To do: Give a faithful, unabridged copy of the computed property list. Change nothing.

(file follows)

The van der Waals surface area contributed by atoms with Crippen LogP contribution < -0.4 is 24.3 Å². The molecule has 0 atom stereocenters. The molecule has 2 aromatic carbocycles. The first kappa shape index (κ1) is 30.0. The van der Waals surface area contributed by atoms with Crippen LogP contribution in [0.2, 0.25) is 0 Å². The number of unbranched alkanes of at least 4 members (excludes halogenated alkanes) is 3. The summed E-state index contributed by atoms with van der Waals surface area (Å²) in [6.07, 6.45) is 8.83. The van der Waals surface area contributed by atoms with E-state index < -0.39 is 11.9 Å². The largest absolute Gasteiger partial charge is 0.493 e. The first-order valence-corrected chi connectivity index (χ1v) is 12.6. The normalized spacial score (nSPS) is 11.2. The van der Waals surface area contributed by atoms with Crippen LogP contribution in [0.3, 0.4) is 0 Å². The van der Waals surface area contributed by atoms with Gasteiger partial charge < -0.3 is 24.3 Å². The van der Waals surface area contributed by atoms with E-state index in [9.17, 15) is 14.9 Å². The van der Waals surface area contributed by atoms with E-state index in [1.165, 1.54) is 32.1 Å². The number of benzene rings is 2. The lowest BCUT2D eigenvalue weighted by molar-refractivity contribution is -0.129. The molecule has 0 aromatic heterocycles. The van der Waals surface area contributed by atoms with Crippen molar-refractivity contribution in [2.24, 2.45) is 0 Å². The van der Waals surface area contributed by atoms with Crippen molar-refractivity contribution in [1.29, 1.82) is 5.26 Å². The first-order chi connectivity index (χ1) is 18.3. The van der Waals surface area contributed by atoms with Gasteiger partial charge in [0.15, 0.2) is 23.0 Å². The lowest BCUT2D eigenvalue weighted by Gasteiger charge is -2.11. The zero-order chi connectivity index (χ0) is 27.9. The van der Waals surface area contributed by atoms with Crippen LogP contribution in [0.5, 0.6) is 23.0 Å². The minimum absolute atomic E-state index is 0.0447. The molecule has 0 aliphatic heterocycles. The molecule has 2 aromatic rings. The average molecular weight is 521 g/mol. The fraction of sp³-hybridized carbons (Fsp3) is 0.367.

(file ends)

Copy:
The van der Waals surface area contributed by atoms with Crippen LogP contribution < -0.4 is 24.3 Å². The molecule has 0 atom stereocenters. The molecule has 2 aromatic carbocycles. The first kappa shape index (κ1) is 30.0. The van der Waals surface area contributed by atoms with Crippen LogP contribution in [0.2, 0.25) is 0 Å². The number of unbranched alkanes of at least 4 members (excludes halogenated alkanes) is 3. The summed E-state index contributed by atoms with van der Waals surface area (Å²) in [6.07, 6.45) is 8.83. The van der Waals surface area contributed by atoms with E-state index < -0.39 is 11.9 Å². The largest absolute Gasteiger partial charge is 0.493 e. The first-order valence-corrected chi connectivity index (χ1v) is 12.6. The normalized spacial score (nSPS) is 11.2. The van der Waals surface area contributed by atoms with Crippen LogP contribution in [0.3, 0.4) is 0 Å². The van der Waals surface area contributed by atoms with Gasteiger partial charge < -0.3 is 24.3 Å². The van der Waals surface area contributed by atoms with E-state index in [9.17, 15) is 14.9 Å². The van der Waals surface area contributed by atoms with E-state index in [1.165, 1.54) is 32.1 Å². The number of benzene rings is 2. The lowest BCUT2D eigenvalue weighted by molar-refractivity contribution is -0.129. The molecule has 0 aromatic heterocycles. The van der Waals surface area contributed by atoms with Crippen molar-refractivity contribution in [2.24, 2.45) is 0 Å². The van der Waals surface area contributed by atoms with Crippen molar-refractivity contribution in [1.29, 1.82) is 5.26 Å². The first-order chi connectivity index (χ1) is 18.3. The van der Waals surface area contributed by atoms with Gasteiger partial charge in [0.15, 0.2) is 23.0 Å². The lowest BCUT2D eigenvalue weighted by Gasteiger charge is -2.11. The zero-order chi connectivity index (χ0) is 27.9. The van der Waals surface area contributed by atoms with Crippen LogP contribution in [0.5, 0.6) is 23.0 Å². The minimum absolute atomic E-state index is 0.0447. The molecule has 0 aliphatic heterocycles. The molecule has 2 aromatic rings. The average molecular weight is 521 g/mol. The fraction of sp³-hybridized carbons (Fsp3) is 0.367.